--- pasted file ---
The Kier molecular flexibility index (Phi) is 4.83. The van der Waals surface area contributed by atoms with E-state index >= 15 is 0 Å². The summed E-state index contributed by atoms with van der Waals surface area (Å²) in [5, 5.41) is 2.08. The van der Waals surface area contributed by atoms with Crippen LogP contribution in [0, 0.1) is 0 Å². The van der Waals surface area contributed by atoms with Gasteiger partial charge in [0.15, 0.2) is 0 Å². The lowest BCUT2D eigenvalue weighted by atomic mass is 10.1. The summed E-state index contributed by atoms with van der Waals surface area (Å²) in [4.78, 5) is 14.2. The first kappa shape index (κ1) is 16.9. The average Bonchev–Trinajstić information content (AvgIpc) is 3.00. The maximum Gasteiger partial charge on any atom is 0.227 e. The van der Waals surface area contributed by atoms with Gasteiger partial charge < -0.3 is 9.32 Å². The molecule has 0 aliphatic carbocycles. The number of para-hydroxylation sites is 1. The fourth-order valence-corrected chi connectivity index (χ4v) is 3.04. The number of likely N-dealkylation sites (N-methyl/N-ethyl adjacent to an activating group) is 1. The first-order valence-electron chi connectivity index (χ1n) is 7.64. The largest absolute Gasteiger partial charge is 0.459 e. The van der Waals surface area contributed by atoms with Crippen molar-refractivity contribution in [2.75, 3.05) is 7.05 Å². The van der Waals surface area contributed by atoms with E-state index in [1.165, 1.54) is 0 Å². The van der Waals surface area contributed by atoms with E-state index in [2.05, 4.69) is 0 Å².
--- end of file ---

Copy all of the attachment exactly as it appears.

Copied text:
The Kier molecular flexibility index (Phi) is 4.83. The van der Waals surface area contributed by atoms with E-state index >= 15 is 0 Å². The summed E-state index contributed by atoms with van der Waals surface area (Å²) in [5, 5.41) is 2.08. The van der Waals surface area contributed by atoms with Crippen LogP contribution in [0, 0.1) is 0 Å². The van der Waals surface area contributed by atoms with Gasteiger partial charge in [0.15, 0.2) is 0 Å². The lowest BCUT2D eigenvalue weighted by atomic mass is 10.1. The summed E-state index contributed by atoms with van der Waals surface area (Å²) in [4.78, 5) is 14.2. The first kappa shape index (κ1) is 16.9. The average Bonchev–Trinajstić information content (AvgIpc) is 3.00. The maximum Gasteiger partial charge on any atom is 0.227 e. The van der Waals surface area contributed by atoms with Gasteiger partial charge < -0.3 is 9.32 Å². The molecule has 0 aliphatic carbocycles. The number of para-hydroxylation sites is 1. The fourth-order valence-corrected chi connectivity index (χ4v) is 3.04. The number of likely N-dealkylation sites (N-methyl/N-ethyl adjacent to an activating group) is 1. The first-order valence-electron chi connectivity index (χ1n) is 7.64. The largest absolute Gasteiger partial charge is 0.459 e. The van der Waals surface area contributed by atoms with Crippen molar-refractivity contribution in [2.75, 3.05) is 7.05 Å². The van der Waals surface area contributed by atoms with E-state index in [1.165, 1.54) is 0 Å². The van der Waals surface area contributed by atoms with E-state index in [2.05, 4.69) is 0 Å².